Bruce Lee: The Intercepting Fist
Many documentaries have been produced about the life and work of Bruce Lee. This one has perhaps the most extensive coverage of Bruce Lee's work on Longstreet and how it demonstrated his martial arts philosophy. It includes interviews with Longstreet producer Joel Rogosin and actor Peter Mark Richman and is now available on DVD, VCD, and VHS, in both PAL and NTSC format. Check your favorite online video dealer for a copy.

Longstreet released on DVD!

The wait is finally over -- at least if you live in Japan or are willing to order something from Japan and have a DVD player enabled for Region 2 discs. 

A Bruce Lee fan in Britain, Darren Keighren, bought a set and sent these photos and screencaps to us.  Thanks, Darren!  It looks like a high-quality set.  There are Japanese subtitles, but you can turn them off. 

For many years we had no way to view these episodes other than the occasional grainy VHS tape.  A couple of years ago, Longstreet finally aired on a satellite TV station in Canada, and since then bootleg copies have appeared on eBay and elsewhere.  But this is the first authorized release we have seen!  (And no, I don't advertise bootlegs.  Find 'em yourself if you don't want to buy the official release from Japan.  I'd rather that people encourage Paramount to release a set here in the U.S.!)

You can order it from several different sources in Japan for about US$175 plus shipping/handling.  Here is one vendor that ships internationally and has a website in English. Again, you need a DVD player that can be enabled to play Region 2 discs (U.S. is Region 1). 

Photos taken of Mike's New Orleans in January 2001
Remember the bridge that Bailey wanted to blow up in "Spell Legacy Like Death"?
This is it! It looks like they added a second bridge span since 1971.

The famous Jackson Square makes many appearances
in the series. For example, you see Mike and Duke
walking here in "A World of Perfect Complicity."
Inside Jackson Square, a photo of the statue of
Andrew Jackson with St. Louis cathedral in the background.

This is Mike's block of Chartres Street, right next to Jackson Square.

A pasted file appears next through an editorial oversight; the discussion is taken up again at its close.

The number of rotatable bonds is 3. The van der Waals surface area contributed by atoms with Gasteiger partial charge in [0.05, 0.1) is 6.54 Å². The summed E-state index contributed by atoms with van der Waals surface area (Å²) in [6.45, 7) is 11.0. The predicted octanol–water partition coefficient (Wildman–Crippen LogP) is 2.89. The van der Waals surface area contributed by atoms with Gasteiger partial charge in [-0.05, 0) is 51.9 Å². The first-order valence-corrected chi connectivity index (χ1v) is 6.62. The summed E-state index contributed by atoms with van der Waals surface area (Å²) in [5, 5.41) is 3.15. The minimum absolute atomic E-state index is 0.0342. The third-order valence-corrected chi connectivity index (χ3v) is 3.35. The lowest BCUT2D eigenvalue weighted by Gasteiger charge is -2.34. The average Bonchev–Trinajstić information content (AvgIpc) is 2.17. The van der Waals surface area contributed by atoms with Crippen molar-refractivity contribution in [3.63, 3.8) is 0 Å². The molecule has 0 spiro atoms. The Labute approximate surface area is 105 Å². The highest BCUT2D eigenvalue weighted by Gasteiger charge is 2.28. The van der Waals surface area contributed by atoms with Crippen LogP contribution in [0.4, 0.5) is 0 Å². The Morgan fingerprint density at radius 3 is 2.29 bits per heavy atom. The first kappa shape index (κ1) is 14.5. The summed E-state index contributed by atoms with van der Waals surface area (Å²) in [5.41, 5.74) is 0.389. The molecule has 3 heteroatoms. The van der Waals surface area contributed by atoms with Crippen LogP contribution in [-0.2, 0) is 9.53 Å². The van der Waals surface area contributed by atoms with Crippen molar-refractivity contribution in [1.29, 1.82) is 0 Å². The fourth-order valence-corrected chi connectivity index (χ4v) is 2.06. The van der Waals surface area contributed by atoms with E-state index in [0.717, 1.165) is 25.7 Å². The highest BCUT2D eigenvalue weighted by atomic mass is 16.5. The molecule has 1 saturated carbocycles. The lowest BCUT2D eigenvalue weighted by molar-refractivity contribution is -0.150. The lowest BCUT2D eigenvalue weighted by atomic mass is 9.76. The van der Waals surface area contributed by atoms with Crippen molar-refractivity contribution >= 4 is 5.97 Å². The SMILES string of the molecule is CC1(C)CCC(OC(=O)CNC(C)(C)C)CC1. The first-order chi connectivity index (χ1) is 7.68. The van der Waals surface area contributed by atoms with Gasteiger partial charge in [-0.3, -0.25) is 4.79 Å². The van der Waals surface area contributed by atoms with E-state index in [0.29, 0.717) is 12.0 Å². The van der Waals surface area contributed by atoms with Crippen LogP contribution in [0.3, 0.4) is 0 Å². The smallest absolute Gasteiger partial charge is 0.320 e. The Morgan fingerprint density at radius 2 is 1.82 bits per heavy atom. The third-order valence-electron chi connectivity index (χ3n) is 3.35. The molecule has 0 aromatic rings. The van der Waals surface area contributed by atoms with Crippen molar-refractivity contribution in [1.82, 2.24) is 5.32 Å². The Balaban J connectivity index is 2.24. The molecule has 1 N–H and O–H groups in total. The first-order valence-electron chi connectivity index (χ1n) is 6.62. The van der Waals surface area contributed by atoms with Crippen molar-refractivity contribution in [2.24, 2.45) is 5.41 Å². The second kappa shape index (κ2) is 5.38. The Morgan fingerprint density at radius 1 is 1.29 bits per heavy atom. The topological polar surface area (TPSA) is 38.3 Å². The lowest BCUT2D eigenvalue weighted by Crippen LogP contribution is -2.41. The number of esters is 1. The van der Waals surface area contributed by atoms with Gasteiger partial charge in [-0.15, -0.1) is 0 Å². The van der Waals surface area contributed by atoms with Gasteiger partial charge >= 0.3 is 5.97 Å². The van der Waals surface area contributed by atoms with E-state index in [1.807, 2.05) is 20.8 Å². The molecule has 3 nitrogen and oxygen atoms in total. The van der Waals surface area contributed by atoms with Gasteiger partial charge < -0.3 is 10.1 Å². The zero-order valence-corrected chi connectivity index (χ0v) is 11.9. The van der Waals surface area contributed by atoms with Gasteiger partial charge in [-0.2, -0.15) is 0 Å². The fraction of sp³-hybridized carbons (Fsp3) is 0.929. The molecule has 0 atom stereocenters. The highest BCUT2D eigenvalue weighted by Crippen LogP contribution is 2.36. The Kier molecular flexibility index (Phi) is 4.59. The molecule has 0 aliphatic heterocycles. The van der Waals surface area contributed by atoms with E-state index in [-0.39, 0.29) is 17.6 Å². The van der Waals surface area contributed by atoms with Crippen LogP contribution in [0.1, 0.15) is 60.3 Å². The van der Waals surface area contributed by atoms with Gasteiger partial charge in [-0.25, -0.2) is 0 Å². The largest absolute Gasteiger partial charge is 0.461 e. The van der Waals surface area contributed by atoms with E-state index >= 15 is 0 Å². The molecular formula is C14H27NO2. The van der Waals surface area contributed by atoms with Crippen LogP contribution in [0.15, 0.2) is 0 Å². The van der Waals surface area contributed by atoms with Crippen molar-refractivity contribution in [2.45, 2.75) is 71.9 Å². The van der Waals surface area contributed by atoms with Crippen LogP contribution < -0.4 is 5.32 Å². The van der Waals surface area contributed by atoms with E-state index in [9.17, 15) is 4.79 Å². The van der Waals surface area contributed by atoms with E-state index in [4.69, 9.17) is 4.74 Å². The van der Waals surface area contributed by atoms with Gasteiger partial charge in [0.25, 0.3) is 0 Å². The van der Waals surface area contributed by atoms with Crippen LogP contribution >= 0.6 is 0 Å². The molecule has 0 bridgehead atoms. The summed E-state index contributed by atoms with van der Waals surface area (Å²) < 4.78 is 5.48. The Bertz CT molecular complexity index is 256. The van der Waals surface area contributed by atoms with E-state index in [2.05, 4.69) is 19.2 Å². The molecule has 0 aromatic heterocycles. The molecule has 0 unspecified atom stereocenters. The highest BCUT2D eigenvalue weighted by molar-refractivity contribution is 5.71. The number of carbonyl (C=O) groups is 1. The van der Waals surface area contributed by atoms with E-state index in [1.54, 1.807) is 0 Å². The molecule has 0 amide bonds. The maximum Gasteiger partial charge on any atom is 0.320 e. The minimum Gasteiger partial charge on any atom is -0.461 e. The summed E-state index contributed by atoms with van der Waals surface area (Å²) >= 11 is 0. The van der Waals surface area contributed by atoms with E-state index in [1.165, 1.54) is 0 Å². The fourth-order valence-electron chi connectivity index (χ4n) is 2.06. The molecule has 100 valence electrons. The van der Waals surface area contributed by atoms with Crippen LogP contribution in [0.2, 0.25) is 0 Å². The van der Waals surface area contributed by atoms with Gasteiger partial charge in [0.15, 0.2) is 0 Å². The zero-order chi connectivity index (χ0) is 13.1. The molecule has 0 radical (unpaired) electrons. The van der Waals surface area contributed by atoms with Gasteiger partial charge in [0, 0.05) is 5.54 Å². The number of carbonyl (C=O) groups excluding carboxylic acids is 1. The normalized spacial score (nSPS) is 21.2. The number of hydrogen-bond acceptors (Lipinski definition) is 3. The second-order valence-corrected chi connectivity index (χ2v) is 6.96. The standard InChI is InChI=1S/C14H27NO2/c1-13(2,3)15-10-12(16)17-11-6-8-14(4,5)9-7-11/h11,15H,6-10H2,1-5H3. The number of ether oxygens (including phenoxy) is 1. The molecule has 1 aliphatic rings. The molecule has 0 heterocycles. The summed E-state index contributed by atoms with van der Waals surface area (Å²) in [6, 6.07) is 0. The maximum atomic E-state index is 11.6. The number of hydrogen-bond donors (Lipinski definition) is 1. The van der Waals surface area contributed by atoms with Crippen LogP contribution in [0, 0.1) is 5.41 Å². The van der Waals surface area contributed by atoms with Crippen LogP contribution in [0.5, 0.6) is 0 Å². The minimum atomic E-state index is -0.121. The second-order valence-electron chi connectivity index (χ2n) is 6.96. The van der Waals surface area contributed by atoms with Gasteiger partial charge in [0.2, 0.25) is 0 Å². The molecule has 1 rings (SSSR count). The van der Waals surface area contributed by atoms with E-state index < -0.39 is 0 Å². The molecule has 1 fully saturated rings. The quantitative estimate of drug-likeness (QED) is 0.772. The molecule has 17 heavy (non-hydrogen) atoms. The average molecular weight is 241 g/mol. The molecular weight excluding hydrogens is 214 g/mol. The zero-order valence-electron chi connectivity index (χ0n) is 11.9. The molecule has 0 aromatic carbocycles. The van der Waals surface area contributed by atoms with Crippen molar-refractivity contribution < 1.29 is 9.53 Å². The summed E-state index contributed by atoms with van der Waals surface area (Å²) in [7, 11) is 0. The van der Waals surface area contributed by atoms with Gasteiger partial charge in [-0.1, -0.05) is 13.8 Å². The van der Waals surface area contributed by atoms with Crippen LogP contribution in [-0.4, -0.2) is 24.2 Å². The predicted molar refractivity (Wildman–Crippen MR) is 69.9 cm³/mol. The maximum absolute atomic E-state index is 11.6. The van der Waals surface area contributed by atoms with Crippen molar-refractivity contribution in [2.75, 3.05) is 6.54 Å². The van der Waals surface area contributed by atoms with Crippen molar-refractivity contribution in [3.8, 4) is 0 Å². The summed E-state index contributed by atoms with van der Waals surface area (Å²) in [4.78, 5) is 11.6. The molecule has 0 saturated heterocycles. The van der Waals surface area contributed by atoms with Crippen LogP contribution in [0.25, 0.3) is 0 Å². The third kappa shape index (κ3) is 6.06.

Sorry this photo is dark but the sun wouldn't cooperate.
This is what the building used as the exterior for Mike's place looks like today.
The front has been obscured by two trees.

Here is a closeup of the iron gate into the courtyard.
The building now appears to be a private home
or perhaps several apartments
Here is a photo of the building across the street,
which highlights the beautiful iron balconies
that decorate many French Quarter buildings.

Here is the link to the Longstreet Page at Thrilling Detectives Website


Ever wonder what to do when you encounter a blind person in real life? 
Read the Rules of Blind Etiquette for suggestions that will help put both of you at ease!

The Rules of Blind Etiquette
Suggestions which will help you relate to a visually-impaired person

1. Speak in a natural conversational tone. It is not necessary to speak loudly or to over-enunciate.

2. Address us by name when possible, especially in crowded places.

3. Address us personally, not through someone else.

4. Greet us when we enter the room so that we know you are present.

5. Indicate the end of a conversation when you leave us so that we aren't left talking to the air.

6. Feel free to use words that refer to vision. We also use the words "see," "look," "watch," etc. And remember, we     are not insulted by the term "blind.

7. Do not leave us standing in "free space" when you are serving as a guide.

8. Be calm and clear about what to do if you see us about to encounter a dangerous situation.

9. If you think we need help, ask first. Don't assume that you should help.

10. When offering assistance, never take us by the arm. If you offer your arm instead, we can follow
    slightly behind and anticipate changes.

11. Never take hold of a white cane.

12. Never pet or interfere with a guide dog while it is on duty.

(Source: Carl Augusto, President, American Federation for the Blind in New York, and David McGown,
 executive director of the Guild for the Blind in Chicago.)
      For information on the many support services and resources available to people with macular degeneration
and related retinal diseases, visit www.mdsupport.org on the Internet, or write to:
MD Support
3600 Blue Ridge
Grandview MO 64030

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